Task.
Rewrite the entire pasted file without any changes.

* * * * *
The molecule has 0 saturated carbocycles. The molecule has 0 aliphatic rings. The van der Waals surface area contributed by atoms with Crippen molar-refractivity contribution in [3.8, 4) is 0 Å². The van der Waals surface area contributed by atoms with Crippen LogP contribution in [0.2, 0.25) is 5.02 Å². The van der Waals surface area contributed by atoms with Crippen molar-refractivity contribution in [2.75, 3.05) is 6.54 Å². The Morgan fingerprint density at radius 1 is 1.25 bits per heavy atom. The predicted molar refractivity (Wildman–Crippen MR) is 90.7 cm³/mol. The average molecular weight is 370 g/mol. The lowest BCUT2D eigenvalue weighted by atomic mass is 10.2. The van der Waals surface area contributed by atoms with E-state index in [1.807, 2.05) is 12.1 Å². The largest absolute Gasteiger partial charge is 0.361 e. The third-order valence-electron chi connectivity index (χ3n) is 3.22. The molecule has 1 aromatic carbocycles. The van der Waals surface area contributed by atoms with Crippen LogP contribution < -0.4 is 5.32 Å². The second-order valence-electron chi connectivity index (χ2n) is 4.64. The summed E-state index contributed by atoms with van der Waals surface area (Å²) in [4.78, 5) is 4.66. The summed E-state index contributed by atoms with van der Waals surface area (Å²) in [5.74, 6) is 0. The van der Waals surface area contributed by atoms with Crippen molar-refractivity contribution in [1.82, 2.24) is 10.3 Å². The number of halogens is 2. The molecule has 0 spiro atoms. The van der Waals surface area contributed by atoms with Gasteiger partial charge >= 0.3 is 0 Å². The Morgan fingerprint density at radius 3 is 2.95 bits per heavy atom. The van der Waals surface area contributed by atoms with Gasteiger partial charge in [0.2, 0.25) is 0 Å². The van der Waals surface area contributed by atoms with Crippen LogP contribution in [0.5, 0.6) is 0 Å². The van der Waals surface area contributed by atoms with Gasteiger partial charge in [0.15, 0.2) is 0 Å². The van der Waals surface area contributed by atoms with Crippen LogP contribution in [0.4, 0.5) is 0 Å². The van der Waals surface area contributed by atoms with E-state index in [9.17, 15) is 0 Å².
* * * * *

The molecule has 0 saturated carbocycles. The molecule has 0 aliphatic rings. The van der Waals surface area contributed by atoms with Crippen molar-refractivity contribution in [3.8, 4) is 0 Å². The van der Waals surface area contributed by atoms with Crippen LogP contribution in [0.2, 0.25) is 5.02 Å². The van der Waals surface area contributed by atoms with Crippen molar-refractivity contribution in [2.75, 3.05) is 6.54 Å². The Morgan fingerprint density at radius 1 is 1.25 bits per heavy atom. The predicted molar refractivity (Wildman–Crippen MR) is 90.7 cm³/mol. The average molecular weight is 370 g/mol. The lowest BCUT2D eigenvalue weighted by atomic mass is 10.2. The van der Waals surface area contributed by atoms with E-state index in [1.807, 2.05) is 12.1 Å². The largest absolute Gasteiger partial charge is 0.361 e. The third-order valence-electron chi connectivity index (χ3n) is 3.22. The molecule has 1 aromatic carbocycles. The van der Waals surface area contributed by atoms with Crippen LogP contribution < -0.4 is 5.32 Å². The second-order valence-electron chi connectivity index (χ2n) is 4.64. The summed E-state index contributed by atoms with van der Waals surface area (Å²) in [4.78, 5) is 4.66. The summed E-state index contributed by atoms with van der Waals surface area (Å²) in [5.74, 6) is 0. The van der Waals surface area contributed by atoms with Crippen molar-refractivity contribution in [1.82, 2.24) is 10.3 Å². The number of halogens is 2. The molecule has 0 spiro atoms. The van der Waals surface area contributed by atoms with Gasteiger partial charge >= 0.3 is 0 Å². The Morgan fingerprint density at radius 3 is 2.95 bits per heavy atom. The van der Waals surface area contributed by atoms with Gasteiger partial charge in [0.2, 0.25) is 0 Å². The van der Waals surface area contributed by atoms with Crippen LogP contribution in [0.5, 0.6) is 0 Å². The van der Waals surface area contributed by atoms with Gasteiger partial charge in [0.15, 0.2) is 0 Å². The van der Waals surface area contributed by atoms with Crippen LogP contribution in [0.4, 0.5) is 0 Å². The van der Waals surface area contributed by atoms with E-state index in [9.17, 15) is 0 Å².